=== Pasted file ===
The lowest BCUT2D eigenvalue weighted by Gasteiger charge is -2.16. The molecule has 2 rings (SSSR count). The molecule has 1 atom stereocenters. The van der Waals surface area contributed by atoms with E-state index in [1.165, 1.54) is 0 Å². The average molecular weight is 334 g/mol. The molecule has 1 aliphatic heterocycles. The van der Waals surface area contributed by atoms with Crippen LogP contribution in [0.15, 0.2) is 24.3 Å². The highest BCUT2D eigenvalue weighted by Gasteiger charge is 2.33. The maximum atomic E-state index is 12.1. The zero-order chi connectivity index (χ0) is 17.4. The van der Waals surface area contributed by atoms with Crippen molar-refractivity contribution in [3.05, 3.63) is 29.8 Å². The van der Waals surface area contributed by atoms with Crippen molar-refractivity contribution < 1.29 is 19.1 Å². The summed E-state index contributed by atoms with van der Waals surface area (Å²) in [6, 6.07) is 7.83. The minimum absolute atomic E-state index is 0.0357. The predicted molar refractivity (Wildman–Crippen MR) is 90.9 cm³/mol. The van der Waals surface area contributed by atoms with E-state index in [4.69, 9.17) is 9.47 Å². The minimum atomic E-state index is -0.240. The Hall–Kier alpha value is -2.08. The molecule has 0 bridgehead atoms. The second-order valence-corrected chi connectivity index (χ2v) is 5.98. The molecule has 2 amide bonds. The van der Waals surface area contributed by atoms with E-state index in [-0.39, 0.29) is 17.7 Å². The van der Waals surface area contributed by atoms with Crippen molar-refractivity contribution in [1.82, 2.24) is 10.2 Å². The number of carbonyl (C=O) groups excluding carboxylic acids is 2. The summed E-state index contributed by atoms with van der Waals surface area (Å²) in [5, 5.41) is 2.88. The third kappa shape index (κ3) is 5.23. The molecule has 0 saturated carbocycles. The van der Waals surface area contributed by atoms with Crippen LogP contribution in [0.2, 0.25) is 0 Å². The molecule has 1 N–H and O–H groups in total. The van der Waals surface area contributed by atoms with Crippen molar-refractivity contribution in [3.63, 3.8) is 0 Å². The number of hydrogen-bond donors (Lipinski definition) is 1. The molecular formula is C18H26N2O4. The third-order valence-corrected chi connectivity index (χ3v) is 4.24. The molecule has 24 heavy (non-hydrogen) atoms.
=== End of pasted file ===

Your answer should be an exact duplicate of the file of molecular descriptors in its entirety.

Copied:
The lowest BCUT2D eigenvalue weighted by Gasteiger charge is -2.16. The molecule has 2 rings (SSSR count). The molecule has 1 atom stereocenters. The van der Waals surface area contributed by atoms with E-state index in [1.165, 1.54) is 0 Å². The average molecular weight is 334 g/mol. The molecule has 1 aliphatic heterocycles. The van der Waals surface area contributed by atoms with Crippen LogP contribution in [0.15, 0.2) is 24.3 Å². The highest BCUT2D eigenvalue weighted by Gasteiger charge is 2.33. The maximum atomic E-state index is 12.1. The zero-order chi connectivity index (χ0) is 17.4. The van der Waals surface area contributed by atoms with Crippen molar-refractivity contribution in [3.05, 3.63) is 29.8 Å². The van der Waals surface area contributed by atoms with Crippen molar-refractivity contribution < 1.29 is 19.1 Å². The summed E-state index contributed by atoms with van der Waals surface area (Å²) in [6, 6.07) is 7.83. The minimum absolute atomic E-state index is 0.0357. The predicted molar refractivity (Wildman–Crippen MR) is 90.9 cm³/mol. The van der Waals surface area contributed by atoms with E-state index in [4.69, 9.17) is 9.47 Å². The minimum atomic E-state index is -0.240. The Hall–Kier alpha value is -2.08. The molecule has 0 bridgehead atoms. The second-order valence-corrected chi connectivity index (χ2v) is 5.98. The molecule has 2 amide bonds. The van der Waals surface area contributed by atoms with E-state index in [-0.39, 0.29) is 17.7 Å². The van der Waals surface area contributed by atoms with Crippen molar-refractivity contribution in [1.82, 2.24) is 10.2 Å². The number of carbonyl (C=O) groups excluding carboxylic acids is 2. The summed E-state index contributed by atoms with van der Waals surface area (Å²) in [5, 5.41) is 2.88. The third kappa shape index (κ3) is 5.23. The molecule has 0 saturated carbocycles. The van der Waals surface area contributed by atoms with Crippen LogP contribution in [0.2, 0.25) is 0 Å². The molecule has 1 N–H and O–H groups in total. The van der Waals surface area contributed by atoms with Crippen molar-refractivity contribution in [3.63, 3.8) is 0 Å². The number of hydrogen-bond donors (Lipinski definition) is 1. The molecular formula is C18H26N2O4. The third-order valence-corrected chi connectivity index (χ3v) is 4.24. The molecule has 24 heavy (non-hydrogen) atoms.